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    :? Could you explain that last bit, please, daffy? I've only known two assistance dogs, from different parts of the UK and working for people with different disabilities but I was told by both owners that the dogs were only working when in harness. Out of harness they could be petted but never in harness and so working.
    If at first you don't succeed, then skydiving definitely isn't for you.
    Steven Wright
  • Airwave!
    Airwave! Member Posts: 2,458
    edited 30. Nov -1, 00:00
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    The report on service dogs came from the Telegraph a few weeks ago, I believe.
  • daffy2
    daffy2 Member Posts: 1,636
    edited 30. Nov -1, 00:00
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    Sticky, the problem arises when a visitor turns up and says 'My dog is an assistance dog so I need to bring it in', but it doesn't have a working harness like guide dogs do. I don't think we have ever refused entry in those circumstances(even if we have doubts) since there will usually be evidence of disability status to claim discount. The other visitor service staff on duty that day will be informed, but there have been issues when other members of the public have seen such a dog and queried why it has been let in when they know it's a no dogs site or have been refused entry for their own(non-assistance) dog. Where there is a wheelchair or an electric buggy involved the question doesn't tend to arise as visitors make the connection.
  • Airwave!
    Airwave! Member Posts: 2,458
    edited 30. Nov -1, 00:00
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    This story seems to have a connection to the RSPCA, there is an animal activist group attempting a takeover of the charity with efforts to ban horse racing and angling. There are references in the story to a hard left (Labour wannabees) who want power.
  • stickywicket
    stickywicket Member Posts: 27,710
    edited 30. Nov -1, 00:00
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    I see your point now, daffy, and thanks for the clarification. I'm still a bit surprised, though, as any working dog I've seen, whether a guide dog or other type, has had to wear a working harness when working. However, I see this is not a legal requirement so I can understand the problem for shóps etc. Why on earth isn't it, I wonder? That would surely make life simpler for all concerned.
    If at first you don't succeed, then skydiving definitely isn't for you.
    Steven Wright
  • daffy2
    daffy2 Member Posts: 1,636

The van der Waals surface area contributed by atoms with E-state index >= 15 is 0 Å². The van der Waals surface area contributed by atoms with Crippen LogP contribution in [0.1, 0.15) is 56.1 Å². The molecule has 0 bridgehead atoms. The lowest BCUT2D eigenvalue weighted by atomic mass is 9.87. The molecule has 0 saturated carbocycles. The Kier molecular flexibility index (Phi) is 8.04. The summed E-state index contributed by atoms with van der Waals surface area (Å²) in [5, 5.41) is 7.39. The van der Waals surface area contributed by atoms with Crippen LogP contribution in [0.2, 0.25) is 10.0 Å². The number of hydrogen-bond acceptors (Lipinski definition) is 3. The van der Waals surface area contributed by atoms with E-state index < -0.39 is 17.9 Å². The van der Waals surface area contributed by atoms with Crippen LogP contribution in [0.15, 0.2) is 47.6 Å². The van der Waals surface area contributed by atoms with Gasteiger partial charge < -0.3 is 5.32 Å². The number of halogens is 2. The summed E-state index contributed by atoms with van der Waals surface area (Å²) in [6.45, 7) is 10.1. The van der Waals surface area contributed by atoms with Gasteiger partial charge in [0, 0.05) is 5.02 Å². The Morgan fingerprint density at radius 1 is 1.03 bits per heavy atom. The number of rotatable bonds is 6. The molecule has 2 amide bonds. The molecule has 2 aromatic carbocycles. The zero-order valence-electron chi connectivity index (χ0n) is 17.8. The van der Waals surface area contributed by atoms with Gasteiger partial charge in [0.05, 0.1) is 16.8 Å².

edited 30. Nov -1, 00:00
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    Sticky I think part of the problem is when an assistance dog is identified as such by the owner(or parents in 2 recent cases we had) rather than coming through a scheme such as guide dogs. Even so I do think that it would help if they did at least wear some sort of working dog(as opposed to 'control') harness, even if it doesn't have any logos etc on.
  • stickywicket
    stickywicket Member Posts: 27,710
    edited 30. Nov -1, 00:00
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    I quite agree. I'm also a tad concerned for the dogs. They're not machines. How are they to know when they're working and when not if they have no harness on and are then stroked (and so distracted) by well-intentioned people who are unaware? And, if an Assistance Dog is not working when outdoors, why should it be treated differently to any other dog? It seems to be an area crying out for guidance.
    If at first you don't succeed, then skydiving definitely isn't for you.
    Steven Wright
  • Starburst
    Starburst Member Posts: 2,546
    edited 30. Nov -1, 00:00
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    Congratulations on getting into university. Well done, you. :)

    Have a look at Assistance Dogs UK www.assistancedogs.org.uk who are a coalition of 8 organisations who train service dogs. Each org has its own eligibility criteria; some are hearing dogs or guide dogs.

    There is a section on assistance dogs and the law on that website which will hopefully be helpful. These organisations have very long waiting lists, so I’m unsure if things would be in place quickly. Some people, sadly, wait years as the organisations are over subscribed and there is a considerable cost to the organisations to train the dogs.

    Are university aware of your needs and have you been assessed for the Disabled Students Allowance? I found DSA really helpful. They provided equipment and a support worker a few hours a week. https://www.gov.uk/disabled-students-allowances-dsas